Both NICE and the AAP agree that oral treatment works as well as IV treatment in infants and children who are not septic and who can reliably take the drug by mouth. Children who need IV treatment should be switched to oral medication as soon as feasible. Neither the AAP nor NICE give any firm recommendations as to which antibiotic should be used, but NICE points out that it should be decided together with the local bacteriological laboratory based on the local bacterial susceptibility patterns. NICE recommends 10 days of treatment, whereas the AAP states that there is no scientific evidence as to whether 7, 10, or 14 days are better.
The AAP recommends that all small children (age 3 months to 2 years) who have had a febrile UTI should undergo a renal and bladder ultrasound (RBUS). NICE is more selective, recommending this only for infants younger than 6 months and in older children if they have an atypical or recurrent UTI. According to NICE, this includes children who are seriously ill, have poor urine flow, or who have an abdominal or bladder mass, raised serum creatinine, septicemia, or failure to respond to treatment with antibiotics within 48 hours of an infection with a non–Escherichia coli organism.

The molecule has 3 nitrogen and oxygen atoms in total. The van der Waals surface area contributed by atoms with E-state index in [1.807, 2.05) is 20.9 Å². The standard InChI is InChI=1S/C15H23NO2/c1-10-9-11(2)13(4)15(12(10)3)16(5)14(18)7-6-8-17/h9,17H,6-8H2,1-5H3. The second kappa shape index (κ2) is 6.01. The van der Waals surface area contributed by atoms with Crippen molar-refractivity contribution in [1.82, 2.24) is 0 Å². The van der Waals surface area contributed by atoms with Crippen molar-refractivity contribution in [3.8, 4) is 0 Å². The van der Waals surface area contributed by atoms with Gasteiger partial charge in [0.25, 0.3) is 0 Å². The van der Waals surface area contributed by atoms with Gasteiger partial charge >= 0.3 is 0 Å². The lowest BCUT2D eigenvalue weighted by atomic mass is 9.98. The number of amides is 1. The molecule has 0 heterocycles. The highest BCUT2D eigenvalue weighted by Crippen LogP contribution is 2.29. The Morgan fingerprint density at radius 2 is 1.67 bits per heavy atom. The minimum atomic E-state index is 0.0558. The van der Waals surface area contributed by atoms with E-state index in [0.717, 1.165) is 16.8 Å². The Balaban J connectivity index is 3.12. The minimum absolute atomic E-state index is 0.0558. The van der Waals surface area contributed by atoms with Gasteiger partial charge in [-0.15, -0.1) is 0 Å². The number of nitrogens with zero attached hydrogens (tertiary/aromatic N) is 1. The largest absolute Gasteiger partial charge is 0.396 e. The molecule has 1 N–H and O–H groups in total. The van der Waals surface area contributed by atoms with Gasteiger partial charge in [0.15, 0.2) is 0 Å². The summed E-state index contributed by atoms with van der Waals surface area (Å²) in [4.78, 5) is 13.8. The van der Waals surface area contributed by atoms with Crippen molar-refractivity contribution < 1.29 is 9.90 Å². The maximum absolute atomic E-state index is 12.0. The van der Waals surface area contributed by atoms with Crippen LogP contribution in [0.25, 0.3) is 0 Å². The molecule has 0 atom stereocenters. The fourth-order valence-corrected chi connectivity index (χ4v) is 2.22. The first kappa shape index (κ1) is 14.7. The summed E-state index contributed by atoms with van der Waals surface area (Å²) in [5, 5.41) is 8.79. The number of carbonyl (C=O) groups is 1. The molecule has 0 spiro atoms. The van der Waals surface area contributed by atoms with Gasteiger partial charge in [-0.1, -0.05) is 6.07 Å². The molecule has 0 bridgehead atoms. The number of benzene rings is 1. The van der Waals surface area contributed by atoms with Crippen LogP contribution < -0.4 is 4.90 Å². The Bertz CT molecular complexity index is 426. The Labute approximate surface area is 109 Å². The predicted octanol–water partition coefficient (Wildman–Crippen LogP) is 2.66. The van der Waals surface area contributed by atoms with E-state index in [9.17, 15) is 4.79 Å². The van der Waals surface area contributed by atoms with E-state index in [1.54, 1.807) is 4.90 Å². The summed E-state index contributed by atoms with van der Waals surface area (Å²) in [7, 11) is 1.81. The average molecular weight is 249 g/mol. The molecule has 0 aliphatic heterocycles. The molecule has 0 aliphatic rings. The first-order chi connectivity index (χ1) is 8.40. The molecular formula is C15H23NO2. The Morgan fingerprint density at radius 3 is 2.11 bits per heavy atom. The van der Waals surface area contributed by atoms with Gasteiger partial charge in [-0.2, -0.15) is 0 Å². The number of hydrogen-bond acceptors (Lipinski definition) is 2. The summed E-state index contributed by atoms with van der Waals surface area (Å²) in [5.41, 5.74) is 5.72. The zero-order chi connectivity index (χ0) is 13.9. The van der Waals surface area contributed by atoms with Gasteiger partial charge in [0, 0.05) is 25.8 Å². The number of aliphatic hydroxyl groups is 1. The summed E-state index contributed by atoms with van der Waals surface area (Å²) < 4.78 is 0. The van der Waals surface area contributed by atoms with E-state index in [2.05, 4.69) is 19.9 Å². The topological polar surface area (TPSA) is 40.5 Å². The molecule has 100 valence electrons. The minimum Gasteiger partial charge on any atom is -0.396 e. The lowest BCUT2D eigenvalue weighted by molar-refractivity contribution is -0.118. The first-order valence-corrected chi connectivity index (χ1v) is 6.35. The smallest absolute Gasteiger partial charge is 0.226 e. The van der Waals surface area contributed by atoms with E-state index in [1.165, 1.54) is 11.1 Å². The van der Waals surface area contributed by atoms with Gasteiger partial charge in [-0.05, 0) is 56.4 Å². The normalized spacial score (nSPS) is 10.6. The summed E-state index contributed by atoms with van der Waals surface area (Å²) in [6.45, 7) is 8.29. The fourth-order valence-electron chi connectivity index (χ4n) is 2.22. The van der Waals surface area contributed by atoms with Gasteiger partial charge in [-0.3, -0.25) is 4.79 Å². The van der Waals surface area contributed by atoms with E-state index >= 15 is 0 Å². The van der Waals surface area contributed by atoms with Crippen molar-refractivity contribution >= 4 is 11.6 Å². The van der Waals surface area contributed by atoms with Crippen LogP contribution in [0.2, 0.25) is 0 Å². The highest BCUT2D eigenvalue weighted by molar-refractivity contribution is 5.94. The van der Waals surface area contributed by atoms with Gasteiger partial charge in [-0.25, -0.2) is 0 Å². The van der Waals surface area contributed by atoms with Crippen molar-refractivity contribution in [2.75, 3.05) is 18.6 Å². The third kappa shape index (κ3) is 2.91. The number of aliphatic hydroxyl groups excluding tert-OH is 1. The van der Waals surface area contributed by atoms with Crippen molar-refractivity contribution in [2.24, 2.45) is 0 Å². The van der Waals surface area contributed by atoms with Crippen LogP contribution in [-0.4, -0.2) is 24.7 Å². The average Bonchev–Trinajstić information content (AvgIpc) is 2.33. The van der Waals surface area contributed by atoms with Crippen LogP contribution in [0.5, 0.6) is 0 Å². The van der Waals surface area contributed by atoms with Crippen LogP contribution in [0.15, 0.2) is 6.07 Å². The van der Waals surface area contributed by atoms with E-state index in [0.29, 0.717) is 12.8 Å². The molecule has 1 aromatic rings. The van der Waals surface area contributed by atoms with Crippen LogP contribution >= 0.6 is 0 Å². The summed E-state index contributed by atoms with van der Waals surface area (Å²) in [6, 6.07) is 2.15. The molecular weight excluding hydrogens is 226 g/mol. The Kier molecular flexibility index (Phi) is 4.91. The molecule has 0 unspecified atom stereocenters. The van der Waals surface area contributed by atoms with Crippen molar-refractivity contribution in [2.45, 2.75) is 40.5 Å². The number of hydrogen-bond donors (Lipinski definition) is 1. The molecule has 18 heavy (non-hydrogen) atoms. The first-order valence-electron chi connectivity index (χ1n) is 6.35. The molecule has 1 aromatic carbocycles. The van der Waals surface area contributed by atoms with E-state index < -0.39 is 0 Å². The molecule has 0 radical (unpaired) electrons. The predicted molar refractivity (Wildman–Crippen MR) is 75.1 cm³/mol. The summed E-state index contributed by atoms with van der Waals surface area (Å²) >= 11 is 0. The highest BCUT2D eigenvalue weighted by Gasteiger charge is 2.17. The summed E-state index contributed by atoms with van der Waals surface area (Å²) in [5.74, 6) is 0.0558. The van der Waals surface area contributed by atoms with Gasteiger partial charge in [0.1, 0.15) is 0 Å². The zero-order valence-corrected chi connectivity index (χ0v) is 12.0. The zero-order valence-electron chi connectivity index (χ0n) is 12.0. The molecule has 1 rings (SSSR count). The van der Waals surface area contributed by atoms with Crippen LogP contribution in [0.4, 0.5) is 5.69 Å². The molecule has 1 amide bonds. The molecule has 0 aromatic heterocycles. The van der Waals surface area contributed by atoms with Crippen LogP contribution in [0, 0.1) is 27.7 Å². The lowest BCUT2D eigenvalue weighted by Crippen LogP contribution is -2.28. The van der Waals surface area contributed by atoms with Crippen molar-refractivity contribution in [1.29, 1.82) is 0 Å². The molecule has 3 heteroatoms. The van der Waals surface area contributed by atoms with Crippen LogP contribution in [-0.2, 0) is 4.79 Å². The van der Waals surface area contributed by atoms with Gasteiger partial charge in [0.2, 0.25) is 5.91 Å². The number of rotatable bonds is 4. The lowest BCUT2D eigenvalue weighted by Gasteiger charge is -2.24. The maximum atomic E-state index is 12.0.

The AAP states that the diagnostic yield from a RBUS is low. Only 1% to 2% of all children will, according to the AAP, have actionable findings, as the use of prenatal US has reduced the prevalence of previously unknown problems.
Both the AAP and NICE recommend that the RBUS should be performed early (within a few days) and only in those with an atypical or very severe infection; the remainder should have the RBUS done within 6 weeks. The reason for this is mainly practical according to NICE guidelines, whereas the AAP states that performing a RBUS too early can be misleading and show acute changes that will resolve spontaneously.
Other Imaging Studies
Both the AAP and NICE recommend a radically reduced number of further investigations. The AAP recommends there not be further imaging in children with first time acute febrile UTI if there are no additional features as indicated by the RBUS, such as hydronephrosis, scarring, or other signs of high-grade VUR or urinary tract obstruction. NICE agrees and recommends an MCUG only in the infants younger than 6 months if they have had an atypical UTI (as defined above). An MCUG, which can reliably diagnose VUR, is not recommended in infants older than 6 months, even in the presence of an atypical infection.
Further evaluation should, according to the AAP, be performed after a recurrent infection. NICE agrees on the need for an MCUG but only in those with recurrences who are still younger than 6 months.
In regard to nuclear imaging (typically DMSA), NICE recommends that to detect uptake defects in the renal parenchyma, this should be done 4 to 6 months after the acute infection in children younger than 3 years who have had a recurrent or an atypical infection. The AAP does not recommend DMSA as part of the routine evaluation of infants after their first febrile UTI, although the AAP does see nuclear scanning as useful in research.